Non-operator and farm operator landowner interest in agroforestry in Missouri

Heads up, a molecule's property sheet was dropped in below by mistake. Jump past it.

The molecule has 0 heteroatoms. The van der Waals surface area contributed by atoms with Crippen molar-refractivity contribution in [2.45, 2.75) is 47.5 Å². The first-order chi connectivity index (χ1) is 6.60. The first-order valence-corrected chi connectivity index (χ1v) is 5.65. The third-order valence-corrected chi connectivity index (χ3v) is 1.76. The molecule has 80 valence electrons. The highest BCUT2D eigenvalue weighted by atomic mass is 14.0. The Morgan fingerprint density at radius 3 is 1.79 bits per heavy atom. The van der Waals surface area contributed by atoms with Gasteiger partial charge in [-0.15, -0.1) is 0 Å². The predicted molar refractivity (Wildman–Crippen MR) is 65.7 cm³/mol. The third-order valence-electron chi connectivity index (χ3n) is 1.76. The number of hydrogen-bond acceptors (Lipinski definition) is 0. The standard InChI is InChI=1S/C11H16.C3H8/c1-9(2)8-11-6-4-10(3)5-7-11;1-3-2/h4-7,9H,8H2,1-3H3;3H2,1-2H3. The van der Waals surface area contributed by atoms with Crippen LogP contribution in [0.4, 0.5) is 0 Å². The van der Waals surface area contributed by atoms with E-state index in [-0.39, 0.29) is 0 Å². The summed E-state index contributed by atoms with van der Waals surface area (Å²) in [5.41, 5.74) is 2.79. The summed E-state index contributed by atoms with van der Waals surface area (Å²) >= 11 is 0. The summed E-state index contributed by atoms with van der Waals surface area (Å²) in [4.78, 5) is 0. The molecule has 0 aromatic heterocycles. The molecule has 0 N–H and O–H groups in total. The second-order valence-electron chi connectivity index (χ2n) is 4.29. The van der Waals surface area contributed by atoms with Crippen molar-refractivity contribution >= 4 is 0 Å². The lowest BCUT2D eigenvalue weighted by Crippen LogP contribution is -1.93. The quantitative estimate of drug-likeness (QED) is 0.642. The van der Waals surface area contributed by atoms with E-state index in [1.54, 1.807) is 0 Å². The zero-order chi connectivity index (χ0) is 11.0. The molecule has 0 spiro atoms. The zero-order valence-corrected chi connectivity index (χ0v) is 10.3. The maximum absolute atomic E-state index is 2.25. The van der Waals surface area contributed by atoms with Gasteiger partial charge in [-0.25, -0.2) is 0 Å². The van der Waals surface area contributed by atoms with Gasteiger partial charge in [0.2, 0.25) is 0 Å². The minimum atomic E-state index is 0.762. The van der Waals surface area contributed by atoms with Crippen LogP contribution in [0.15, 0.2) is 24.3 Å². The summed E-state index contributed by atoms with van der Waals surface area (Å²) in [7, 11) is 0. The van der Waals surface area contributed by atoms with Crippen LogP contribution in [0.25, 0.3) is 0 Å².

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Farmers are increasingly conflicted between maintaining the integrity of the land and trying to succeed in a competitive market place. Agroforestry may offer opportunities, but awareness of the various practices is very limited, and little is known of what motivates their interest. Five practices are modeled using Logit regressions pooling two data sets of non-operator landowners and farm operators from two regions in Missouri. Attitudinal, structural, and physical characteristics are modeled. Lifestyle attitude increases the likelihood of interest in all practices, excluding windbreaks. A conservative attitude lowers the likelihood of interest in all except windbreaks. Accumulator attitude was not significant. Own knowledge of the practice increases the likelihood of interest overall. Physical characteristics increased likelihood in alley cropping, windbreaks, silvopasture and forest farming. Age decreased it in alley cropping, windbreaks, and forest farming. Education was positive only in silvopasture. Advice was positive in all except riparian buffers and silvopasture.